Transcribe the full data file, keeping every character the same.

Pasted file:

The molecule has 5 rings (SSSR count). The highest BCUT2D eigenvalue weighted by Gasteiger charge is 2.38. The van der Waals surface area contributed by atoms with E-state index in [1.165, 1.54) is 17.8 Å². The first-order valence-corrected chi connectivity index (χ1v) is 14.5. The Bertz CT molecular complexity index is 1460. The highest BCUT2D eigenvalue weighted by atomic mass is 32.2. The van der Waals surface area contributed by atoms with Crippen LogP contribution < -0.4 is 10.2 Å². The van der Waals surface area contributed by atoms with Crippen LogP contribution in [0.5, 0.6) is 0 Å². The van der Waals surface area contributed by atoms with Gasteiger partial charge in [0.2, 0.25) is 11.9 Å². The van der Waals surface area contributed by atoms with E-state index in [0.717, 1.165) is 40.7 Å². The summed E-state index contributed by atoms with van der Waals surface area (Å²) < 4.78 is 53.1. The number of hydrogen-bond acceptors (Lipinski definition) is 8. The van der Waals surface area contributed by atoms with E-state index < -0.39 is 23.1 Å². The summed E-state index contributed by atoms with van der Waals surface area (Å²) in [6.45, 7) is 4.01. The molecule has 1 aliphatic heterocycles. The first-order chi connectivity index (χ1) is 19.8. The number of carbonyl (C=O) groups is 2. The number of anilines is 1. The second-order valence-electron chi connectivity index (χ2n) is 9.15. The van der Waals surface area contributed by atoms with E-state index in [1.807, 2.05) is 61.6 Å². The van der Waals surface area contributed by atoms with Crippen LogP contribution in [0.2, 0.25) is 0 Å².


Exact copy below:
The molecule has 5 rings (SSSR count). The highest BCUT2D eigenvalue weighted by Gasteiger charge is 2.38. The van der Waals surface area contributed by atoms with E-state index in [1.165, 1.54) is 17.8 Å². The first-order valence-corrected chi connectivity index (χ1v) is 14.5. The Bertz CT molecular complexity index is 1460. The highest BCUT2D eigenvalue weighted by atomic mass is 32.2. The van der Waals surface area contributed by atoms with Crippen LogP contribution < -0.4 is 10.2 Å². The van der Waals surface area contributed by atoms with Crippen LogP contribution in [0.5, 0.6) is 0 Å². The van der Waals surface area contributed by atoms with Gasteiger partial charge in [0.2, 0.25) is 11.9 Å². The van der Waals surface area contributed by atoms with E-state index in [0.717, 1.165) is 40.7 Å². The summed E-state index contributed by atoms with van der Waals surface area (Å²) < 4.78 is 53.1. The number of hydrogen-bond acceptors (Lipinski definition) is 8. The van der Waals surface area contributed by atoms with E-state index < -0.39 is 23.1 Å². The summed E-state index contributed by atoms with van der Waals surface area (Å²) in [6.45, 7) is 4.01. The molecule has 1 aliphatic heterocycles. The first-order chi connectivity index (χ1) is 19.8. The number of carbonyl (C=O) groups is 2. The number of anilines is 1. The second-order valence-electron chi connectivity index (χ2n) is 9.15. The van der Waals surface area contributed by atoms with E-state index in [1.807, 2.05) is 61.6 Å². The van der Waals surface area contributed by atoms with Crippen LogP contribution in [0.2, 0.25) is 0 Å².